The Boulder International Film Festival (BIFF) attracts movie-fanatics and industry professionals from around the world. Now in its 15th year, the festival brought in more than 25,000 people from Feb. 28 to March 3, for a long weekend of films around the Boulder-area, including at eTown Hall, the Boulder Theater and the Longmont Museum.
BIFF featured films from a variety of genres, from documentaries to short film compilations to dramas. Many of the films are premiered at the festival, while others have been nominated for or have won awards at others, such as the renowned Sundance and Tribeca film festivals.
Anna Haynes, a CU student who attended the festival, said, “I thought it was fascinating how wide an array of films there was at the festival. There’s something for everyone.”
For those who wanted a four-day movie marathon, the festival offered a pass, which included most screenings in Boulder and access to exclusive events—for a paltry $450. For the poor college student, however, choosing one or two films for $15 each was a better choice for our Venmo accounts.
As a musician, of course I decided to view two music documentaries: “The Show’s the Thing: The Legendary Promoters of Rock” and “Satan & Adam.”
Watching the stories behind the epic musicians of the 20th century was truly riveting. “The Show’s the Thing: The Legendary Promoters of Rock” explores the lives of the music industry’s grand architects: the promoters. Promoters, such as Frank Barsalona, Bill Graham and Harvey Goldsmith, while not well-known to the general public, were instrumental in building the modern music and touring industry from nothing. In the 1960s, before these pioneers, music tours as we know them today didn’t even exist! Bon Jovi and Santana also appeared in the film, sharing how promoters built their international careers and became their closest supporters and friends.
“It talked about a part of the music industry that casual music listeners like myself don’t really think about…it showed how essential the behind-the-scenes work is to the music world,” Haynes said.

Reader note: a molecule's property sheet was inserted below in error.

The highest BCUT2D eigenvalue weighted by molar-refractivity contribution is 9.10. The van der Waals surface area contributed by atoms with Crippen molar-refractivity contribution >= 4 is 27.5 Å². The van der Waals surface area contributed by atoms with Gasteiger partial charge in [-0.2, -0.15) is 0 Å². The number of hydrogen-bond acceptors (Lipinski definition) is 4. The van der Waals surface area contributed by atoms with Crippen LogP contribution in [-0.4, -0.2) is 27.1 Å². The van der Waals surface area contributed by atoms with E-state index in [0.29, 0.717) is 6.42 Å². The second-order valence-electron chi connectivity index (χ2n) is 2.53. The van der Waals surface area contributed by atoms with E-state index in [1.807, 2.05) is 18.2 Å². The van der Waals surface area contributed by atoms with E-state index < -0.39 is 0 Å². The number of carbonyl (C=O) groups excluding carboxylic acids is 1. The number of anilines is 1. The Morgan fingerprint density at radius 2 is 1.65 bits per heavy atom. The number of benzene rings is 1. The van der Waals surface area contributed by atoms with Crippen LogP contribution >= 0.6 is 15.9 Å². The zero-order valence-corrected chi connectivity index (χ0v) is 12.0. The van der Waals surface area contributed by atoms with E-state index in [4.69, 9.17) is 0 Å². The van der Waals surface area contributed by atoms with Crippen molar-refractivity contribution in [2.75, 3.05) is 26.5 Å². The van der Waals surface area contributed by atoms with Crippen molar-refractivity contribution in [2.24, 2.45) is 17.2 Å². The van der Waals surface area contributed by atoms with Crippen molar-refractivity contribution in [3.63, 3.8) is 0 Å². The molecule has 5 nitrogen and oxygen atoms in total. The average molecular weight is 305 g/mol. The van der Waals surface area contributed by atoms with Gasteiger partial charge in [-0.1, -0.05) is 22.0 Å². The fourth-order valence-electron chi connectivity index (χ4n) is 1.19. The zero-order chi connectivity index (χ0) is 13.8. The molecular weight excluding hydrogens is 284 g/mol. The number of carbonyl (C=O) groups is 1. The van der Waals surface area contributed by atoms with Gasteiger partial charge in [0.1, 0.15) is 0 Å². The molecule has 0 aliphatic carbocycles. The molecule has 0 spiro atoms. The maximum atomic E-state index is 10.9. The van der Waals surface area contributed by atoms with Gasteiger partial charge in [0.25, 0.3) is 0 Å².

After the film, photographer Amalie Rothschild and directors Molly Bernstein and Philip Dolin came onstage for a Q&A with the audience. Rothschild, a photographer for the Fillmore East and Woodstock, reflected on her experiences working with famous promoters, including Bill Graham.
“The most important thing was…Bill (Graham) cared about giving the public the best show he possibly could.” Rothschild said.
Scott Balcerek’s “Satan & Adam” revealed a completely different side of the music industry. Following two blues musicians from the streets of Harlem, New York City in the 1980s to musical success on the big stages over 23 years, “Satan & Adam” showed music’s ability to connect people and bridge racial divides. The story began when Adam Gussow, a white Ivy League graduate and harmonica player, asked to join in on a jam session with black street musician Sterling Magee, known as “Mister Satan.” From then on, the unlikely duo were nearly inseparable, refusing to let any challenge prevent them from sharing their musical vision with the world.
“I definitely want to go again next year and see more films that I otherwise would likely never see.” Haynes said.
Contact Arts Writer Isabella Fincher at Isabella.Fincher@colorado.edu